With the man charged in the Oct. 9 hit-and-run on Rt. 46 awaiting the announcement of his court date, family and friends of the injured victim of the accident Anna Semioli, a student at Montclair State, are rallying together to raise funds for her medical bills.
Michael Choynowski, 27, of North Arlington, N.J., turned himself in to the Clifton Police Department on Thursday, Oct. 15, taking responsibility for the accident which left Semioli in a coma.
According to his lawyer, Emile Lisboa, Choynowski was on his way to work when he hit something with his Dodge Ram 1500 pickup truck. He said Choynowski pulled over, did not see Semioli’s body on the side of the road and drove away, assuming he hit a deer. A week later, Choynowski turned himself in after seeing the news coverage of the accident, according to Lisboa.
“[Choynowski] feels very badly about the whole situation and he has been very cooperative with police and investigators,” Lisboa said to The Montclarion.
Co-workers confirmed that Choynowski was not under the influence upon arriving at work on the night of the accident, Lisboa said. He has no criminal record, aside from one ticket received several years ago.
Choynowski faces charges of knowingly leaving the scene of a motor vehicle accident resulting in serious bodily injuries and endangering an injured victim, both third-degree crimes which carry a sentence of three to five years, according to Sergeant Robert Bracken of the Clifton Police Department.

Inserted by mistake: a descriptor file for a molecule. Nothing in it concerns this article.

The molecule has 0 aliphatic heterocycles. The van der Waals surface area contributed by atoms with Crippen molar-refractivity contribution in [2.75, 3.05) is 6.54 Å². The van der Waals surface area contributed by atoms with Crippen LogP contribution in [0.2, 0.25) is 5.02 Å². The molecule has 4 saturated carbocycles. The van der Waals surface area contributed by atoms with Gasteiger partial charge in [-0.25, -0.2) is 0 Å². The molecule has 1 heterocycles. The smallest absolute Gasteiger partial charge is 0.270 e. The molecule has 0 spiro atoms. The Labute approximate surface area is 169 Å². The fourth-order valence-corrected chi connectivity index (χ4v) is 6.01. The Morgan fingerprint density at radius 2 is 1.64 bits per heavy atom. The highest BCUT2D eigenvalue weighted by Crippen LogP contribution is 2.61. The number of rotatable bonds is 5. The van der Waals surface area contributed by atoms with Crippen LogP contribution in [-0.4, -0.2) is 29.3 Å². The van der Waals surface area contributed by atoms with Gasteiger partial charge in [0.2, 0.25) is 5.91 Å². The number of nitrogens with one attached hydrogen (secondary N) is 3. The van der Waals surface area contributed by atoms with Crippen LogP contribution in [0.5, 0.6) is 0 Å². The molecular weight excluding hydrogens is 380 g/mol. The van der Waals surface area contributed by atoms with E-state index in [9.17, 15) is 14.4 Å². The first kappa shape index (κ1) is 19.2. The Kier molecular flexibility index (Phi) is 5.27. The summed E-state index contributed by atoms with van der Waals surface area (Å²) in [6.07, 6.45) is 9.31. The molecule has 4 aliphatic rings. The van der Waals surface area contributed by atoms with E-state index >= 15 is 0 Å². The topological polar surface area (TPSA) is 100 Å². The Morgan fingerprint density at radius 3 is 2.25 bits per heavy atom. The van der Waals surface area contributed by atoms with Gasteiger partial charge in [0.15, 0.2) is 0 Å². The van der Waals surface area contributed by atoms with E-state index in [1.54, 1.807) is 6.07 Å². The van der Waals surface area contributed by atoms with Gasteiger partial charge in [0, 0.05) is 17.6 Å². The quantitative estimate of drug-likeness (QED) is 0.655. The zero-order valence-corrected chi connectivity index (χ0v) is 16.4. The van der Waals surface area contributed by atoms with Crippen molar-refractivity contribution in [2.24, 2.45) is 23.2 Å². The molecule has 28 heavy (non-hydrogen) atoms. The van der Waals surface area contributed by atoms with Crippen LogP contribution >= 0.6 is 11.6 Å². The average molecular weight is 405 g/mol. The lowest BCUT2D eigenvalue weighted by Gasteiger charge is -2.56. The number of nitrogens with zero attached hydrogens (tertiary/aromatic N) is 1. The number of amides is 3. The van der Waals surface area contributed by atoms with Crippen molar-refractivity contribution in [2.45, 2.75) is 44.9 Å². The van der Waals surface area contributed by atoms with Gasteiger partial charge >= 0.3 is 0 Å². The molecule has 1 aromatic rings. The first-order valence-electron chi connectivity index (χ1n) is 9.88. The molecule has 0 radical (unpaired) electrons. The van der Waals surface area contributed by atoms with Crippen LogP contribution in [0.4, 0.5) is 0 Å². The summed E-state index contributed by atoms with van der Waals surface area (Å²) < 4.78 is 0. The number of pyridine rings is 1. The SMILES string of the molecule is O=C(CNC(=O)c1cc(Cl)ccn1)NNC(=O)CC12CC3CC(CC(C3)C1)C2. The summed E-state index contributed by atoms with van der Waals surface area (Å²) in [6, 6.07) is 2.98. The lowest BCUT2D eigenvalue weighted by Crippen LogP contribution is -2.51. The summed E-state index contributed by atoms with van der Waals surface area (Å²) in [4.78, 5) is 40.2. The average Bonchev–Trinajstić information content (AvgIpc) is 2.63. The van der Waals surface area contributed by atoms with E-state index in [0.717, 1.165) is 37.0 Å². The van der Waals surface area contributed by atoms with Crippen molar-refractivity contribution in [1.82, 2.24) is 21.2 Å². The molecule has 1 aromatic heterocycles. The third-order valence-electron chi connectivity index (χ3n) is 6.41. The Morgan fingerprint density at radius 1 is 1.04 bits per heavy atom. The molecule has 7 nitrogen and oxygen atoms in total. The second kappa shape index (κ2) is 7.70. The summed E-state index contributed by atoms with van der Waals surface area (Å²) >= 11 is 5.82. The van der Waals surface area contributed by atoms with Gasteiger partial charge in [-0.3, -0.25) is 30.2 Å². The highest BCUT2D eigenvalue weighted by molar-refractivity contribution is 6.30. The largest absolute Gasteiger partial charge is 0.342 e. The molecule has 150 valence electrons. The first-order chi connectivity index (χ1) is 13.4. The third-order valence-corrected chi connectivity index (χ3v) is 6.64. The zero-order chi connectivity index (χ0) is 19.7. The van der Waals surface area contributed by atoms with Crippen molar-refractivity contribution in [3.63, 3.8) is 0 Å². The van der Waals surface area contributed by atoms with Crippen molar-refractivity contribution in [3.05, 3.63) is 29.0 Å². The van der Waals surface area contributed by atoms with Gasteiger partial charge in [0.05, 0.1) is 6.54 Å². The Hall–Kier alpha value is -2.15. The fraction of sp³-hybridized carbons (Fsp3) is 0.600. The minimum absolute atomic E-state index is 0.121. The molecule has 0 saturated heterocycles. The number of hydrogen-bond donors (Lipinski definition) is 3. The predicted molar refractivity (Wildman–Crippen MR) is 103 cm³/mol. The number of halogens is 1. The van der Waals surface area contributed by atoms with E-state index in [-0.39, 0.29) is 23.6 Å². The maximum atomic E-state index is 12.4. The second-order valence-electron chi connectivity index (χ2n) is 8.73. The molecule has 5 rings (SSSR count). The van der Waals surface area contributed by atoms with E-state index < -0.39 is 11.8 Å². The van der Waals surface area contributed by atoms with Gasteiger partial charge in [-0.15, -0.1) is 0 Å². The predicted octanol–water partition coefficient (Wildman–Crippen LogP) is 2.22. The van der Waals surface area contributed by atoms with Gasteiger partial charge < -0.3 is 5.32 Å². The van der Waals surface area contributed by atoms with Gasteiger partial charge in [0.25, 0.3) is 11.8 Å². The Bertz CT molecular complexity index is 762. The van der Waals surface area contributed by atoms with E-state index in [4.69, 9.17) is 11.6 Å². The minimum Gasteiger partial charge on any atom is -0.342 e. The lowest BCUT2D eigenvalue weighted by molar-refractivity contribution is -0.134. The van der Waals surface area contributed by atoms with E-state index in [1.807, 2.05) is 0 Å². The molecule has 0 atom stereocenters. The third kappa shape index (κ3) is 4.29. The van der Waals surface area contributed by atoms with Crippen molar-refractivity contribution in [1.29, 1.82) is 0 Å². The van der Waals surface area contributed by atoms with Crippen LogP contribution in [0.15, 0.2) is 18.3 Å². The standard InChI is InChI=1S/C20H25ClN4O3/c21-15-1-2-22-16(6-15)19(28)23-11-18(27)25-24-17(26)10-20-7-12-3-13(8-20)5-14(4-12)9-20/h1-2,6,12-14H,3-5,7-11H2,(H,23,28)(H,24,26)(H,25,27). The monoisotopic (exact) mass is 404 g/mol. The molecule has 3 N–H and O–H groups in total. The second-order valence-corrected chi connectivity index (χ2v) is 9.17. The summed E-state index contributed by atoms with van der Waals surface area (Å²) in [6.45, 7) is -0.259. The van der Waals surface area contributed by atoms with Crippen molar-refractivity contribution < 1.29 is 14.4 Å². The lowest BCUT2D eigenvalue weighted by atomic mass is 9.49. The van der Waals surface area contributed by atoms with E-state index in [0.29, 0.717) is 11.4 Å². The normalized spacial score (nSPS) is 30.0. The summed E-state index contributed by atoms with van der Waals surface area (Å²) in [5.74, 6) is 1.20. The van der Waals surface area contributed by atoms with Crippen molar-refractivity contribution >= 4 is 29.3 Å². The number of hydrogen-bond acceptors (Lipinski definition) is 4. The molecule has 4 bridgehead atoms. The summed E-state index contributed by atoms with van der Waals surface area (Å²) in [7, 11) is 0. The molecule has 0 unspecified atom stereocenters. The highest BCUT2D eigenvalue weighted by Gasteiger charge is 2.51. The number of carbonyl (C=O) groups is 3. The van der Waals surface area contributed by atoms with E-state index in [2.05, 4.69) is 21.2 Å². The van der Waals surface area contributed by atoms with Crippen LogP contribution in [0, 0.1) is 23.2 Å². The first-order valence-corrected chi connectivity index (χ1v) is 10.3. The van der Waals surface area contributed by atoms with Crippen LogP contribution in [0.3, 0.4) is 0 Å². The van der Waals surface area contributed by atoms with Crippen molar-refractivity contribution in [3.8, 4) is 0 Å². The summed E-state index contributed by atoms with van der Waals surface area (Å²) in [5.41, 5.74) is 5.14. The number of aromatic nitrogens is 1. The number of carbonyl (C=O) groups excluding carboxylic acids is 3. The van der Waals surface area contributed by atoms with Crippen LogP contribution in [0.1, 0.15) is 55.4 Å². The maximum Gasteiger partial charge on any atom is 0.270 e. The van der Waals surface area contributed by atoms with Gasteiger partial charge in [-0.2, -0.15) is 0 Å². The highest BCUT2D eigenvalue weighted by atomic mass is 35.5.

The Semiolis are now preparing for a fundraiser at the Bergen Brick Oven in South Hackensack, N.J. next week, which aims to cover the cost of Semioli’s mounting medical bills due to her lack of medical insurance.
Nick Schilt, owner of the restaurant and Semioli’s former manager at the Cheesecake Factory, partnered with Alyssa Baglezt, another former co-worker of Semioli, to organize the event coming up on Oct. 28 from 6 p.m. until midnight.
“I felt like I needed to do something,” Baglezt said, explaining that during the four years of working long hours, nights, weekends and holidays with Semioli, “we [saw] each other more than we [saw] our own close friends and family. We spent so much time together. We became like our own little family.”
Schilt will be donating the $10 per person admission as well as 20 percent of all proceeds from the event to the Semioli family.
“Anna doesn’t have health insurance. Whatever we can raise—anything is going to help,” Baglezt said.